There’s a lovely post floating around Facebook from a blogger at my old stomping grounds, POPSUGAR Moms, about why she doesn’t have her child share because it creates self-entitled, impatient kids. It’s a very interesting read with insightful perspective. But after reading it, I still, more than ever, want my child to share. Without sharing, how would kids with siblings cope, and how would kids know to share the ball when playing a sport instead of simply saying it’s their ball?
The issue isn’t with sharing, it’s how kids share, and why. There are two main social sharing situations kids face, both of which are very important to the growth of a child and society: communal and personal. Keep reading to see how sharing can be used in these situations.
1. Communal Sharing
When at school or an activity center, the toys belong to the center, not your child. Here, it’s important to understand that. Why? Because if your child has decided a certain toy is theirs all day, even if they play with something else, then the next day they’ll “reserve” that toy again and soon think it’s theirs and no other child can have it. Kids need to share communal toys. This means a single child has it while they want to play with it, even if they use the potty, but are aware and that others would like to have the toy as well, and so consider that in how long they play with it. An overly popular toy may need a sign up sheet so that each child would need to plan ahead and sign up to have the toy all day (or for part of the day). This teaches kids sharing, but also that they can’t just take what they want from another child. Instead, kids can ask for a toy ahead of time and wait their turn.
Though I think kids should be able to go potty without a toy they’re playing with getting swiped, a set time allowed before needing to share the toy with others waiting should be established by the center, or agreed upon with all parents. Kids have short attention spans for things, plus usually find only the toys other kids have as appealing, so if Sarah has a train, then Billy will want the train, making Sarah determined to keep it. This is exactly why sharing rules need to be set in communal sharing spaces. If a kid asks or demands for the toy, that doesn’t mean they get it, and parents should teach their kids to ask other children if they can use the toy when they’re done instead of pushing, taking, or demanding it immediately. But, the child using the toy should be aware of others, and that it’s a communal toy meant for everyone. This is a great opportunity to teach generosity, too. If there’s a limited amount of playtime left and your child isn’t done playing, but wants to help out a kid who has been waiting patiently for their turn with the toy, she could opt for shared play with the toy instead of keeping it to herself.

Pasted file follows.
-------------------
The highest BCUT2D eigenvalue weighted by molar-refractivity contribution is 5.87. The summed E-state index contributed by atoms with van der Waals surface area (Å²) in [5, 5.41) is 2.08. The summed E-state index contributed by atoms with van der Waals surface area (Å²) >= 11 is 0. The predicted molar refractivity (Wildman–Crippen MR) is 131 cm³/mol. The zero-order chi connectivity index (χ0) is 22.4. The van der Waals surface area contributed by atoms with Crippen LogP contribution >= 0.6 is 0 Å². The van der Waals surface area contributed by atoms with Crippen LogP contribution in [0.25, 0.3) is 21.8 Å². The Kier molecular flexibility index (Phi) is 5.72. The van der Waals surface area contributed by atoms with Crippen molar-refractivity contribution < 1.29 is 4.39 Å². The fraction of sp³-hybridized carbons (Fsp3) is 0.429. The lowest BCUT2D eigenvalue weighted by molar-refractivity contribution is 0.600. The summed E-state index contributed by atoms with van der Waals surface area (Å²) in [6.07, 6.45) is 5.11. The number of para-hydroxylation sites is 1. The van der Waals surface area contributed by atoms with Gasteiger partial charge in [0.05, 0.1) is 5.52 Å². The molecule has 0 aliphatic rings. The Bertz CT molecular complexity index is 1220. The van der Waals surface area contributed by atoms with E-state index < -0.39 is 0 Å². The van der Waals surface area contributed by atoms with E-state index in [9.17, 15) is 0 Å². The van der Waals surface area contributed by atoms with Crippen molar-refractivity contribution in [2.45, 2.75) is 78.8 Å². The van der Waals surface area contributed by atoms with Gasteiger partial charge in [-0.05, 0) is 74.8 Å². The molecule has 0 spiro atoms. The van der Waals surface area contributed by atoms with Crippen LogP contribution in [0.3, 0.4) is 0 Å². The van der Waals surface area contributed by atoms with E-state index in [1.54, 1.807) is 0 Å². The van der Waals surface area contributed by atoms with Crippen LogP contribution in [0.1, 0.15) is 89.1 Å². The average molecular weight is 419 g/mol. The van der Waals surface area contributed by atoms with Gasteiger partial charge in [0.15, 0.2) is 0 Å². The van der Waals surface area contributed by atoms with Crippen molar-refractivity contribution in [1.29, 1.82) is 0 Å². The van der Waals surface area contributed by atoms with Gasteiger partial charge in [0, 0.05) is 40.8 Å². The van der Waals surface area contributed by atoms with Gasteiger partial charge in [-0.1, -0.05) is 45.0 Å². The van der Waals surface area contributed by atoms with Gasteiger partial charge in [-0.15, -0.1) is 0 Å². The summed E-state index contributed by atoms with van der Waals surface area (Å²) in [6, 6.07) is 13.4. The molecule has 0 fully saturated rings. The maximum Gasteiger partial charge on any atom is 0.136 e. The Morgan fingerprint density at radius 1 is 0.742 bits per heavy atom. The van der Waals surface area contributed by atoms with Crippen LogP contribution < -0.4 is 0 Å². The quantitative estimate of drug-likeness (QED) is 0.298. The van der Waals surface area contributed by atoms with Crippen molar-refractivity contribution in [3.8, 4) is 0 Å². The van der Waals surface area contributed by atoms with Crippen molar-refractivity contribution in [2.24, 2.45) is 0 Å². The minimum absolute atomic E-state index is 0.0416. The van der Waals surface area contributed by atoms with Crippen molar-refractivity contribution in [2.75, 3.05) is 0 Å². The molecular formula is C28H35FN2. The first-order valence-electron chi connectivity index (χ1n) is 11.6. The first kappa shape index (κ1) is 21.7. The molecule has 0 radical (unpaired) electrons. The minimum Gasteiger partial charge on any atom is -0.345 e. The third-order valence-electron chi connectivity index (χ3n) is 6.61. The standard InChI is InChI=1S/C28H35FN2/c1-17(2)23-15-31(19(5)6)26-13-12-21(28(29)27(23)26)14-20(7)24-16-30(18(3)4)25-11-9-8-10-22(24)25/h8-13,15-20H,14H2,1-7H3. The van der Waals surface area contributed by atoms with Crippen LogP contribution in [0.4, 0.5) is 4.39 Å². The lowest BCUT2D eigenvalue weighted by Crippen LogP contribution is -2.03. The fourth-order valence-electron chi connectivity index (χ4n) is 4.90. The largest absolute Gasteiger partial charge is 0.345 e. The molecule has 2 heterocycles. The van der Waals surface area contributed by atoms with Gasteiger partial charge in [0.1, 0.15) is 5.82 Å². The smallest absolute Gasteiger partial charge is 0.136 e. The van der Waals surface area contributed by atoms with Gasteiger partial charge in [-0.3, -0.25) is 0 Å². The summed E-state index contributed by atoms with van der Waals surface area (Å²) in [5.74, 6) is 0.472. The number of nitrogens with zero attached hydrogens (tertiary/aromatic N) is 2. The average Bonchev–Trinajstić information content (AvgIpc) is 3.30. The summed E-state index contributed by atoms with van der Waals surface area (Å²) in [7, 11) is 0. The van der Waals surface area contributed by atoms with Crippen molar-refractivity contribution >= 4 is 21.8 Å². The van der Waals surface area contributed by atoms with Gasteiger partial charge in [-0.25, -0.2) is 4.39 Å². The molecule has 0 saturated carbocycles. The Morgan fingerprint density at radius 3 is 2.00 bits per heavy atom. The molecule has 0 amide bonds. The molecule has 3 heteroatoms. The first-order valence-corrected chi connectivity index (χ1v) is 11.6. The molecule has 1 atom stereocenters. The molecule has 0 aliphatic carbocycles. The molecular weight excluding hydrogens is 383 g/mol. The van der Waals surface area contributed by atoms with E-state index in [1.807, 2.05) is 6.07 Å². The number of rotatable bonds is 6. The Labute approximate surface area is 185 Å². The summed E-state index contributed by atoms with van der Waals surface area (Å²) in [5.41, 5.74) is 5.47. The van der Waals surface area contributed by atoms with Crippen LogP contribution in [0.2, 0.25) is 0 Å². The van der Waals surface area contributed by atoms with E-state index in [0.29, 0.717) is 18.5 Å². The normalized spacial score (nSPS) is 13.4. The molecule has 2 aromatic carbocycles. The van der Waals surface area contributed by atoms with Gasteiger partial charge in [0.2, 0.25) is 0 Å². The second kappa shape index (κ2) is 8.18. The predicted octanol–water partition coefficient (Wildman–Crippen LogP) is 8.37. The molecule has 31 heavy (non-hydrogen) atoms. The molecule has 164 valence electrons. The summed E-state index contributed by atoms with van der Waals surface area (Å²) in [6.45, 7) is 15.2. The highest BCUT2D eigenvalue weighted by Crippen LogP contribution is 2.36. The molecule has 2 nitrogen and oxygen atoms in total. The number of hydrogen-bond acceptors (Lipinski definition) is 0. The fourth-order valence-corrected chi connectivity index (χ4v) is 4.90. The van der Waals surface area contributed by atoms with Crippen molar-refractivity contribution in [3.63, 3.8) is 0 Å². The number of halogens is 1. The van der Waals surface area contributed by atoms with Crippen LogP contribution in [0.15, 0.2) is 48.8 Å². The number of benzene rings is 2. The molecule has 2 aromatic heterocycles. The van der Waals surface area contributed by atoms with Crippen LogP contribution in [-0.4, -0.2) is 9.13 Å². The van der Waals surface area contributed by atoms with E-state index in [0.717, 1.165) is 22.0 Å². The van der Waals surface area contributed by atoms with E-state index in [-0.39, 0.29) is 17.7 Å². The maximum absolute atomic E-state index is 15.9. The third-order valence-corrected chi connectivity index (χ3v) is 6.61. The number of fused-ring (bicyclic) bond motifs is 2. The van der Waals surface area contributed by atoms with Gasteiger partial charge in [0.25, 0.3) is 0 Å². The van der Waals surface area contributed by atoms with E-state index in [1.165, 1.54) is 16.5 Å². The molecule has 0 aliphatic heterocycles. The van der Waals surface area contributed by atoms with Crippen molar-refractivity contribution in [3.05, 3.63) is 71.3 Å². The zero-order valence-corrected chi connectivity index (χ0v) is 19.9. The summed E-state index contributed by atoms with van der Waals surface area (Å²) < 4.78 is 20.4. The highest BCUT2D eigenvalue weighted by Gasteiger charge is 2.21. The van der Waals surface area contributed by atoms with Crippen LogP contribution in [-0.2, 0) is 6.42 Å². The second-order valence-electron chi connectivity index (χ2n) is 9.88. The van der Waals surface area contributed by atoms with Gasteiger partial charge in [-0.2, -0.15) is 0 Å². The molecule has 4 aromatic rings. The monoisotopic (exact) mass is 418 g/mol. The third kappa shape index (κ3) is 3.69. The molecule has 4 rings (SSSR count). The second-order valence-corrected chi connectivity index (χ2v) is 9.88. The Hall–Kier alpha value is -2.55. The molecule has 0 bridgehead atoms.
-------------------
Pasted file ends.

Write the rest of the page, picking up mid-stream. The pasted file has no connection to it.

2. Personal Sharing
If I take my daughter to the park with just a few toys I brought to keep her busy I don’t expect her to share. She may if a child likes her toys and she likes theirs, but she knows she can say “no,” there’s no expectation there. Those are her toys. But, if we invite her friends over for a play date, there’s an expectation that she will share since the play will happen in our home with our toys and crafts. At this time, she’s allowed to have a special toy she doesn’t want to share, but she can’t start acting like they’re all her “precious” and scream like a banshee. We invited her friends to play, so there’s an expectation that she shares most (if not all) of her toys so that she and her friend can both play together. This is important because there are far too many “mine, mine, mine!” people out there, and she needs to understand that letting a friend borrow something or lending a helping hand is a part of friendship.
Do you establish sharing rules with your child? How do you foster their social and emotional growth in situations like this while teaching them to be a kind and helpful citizen? Please comment below!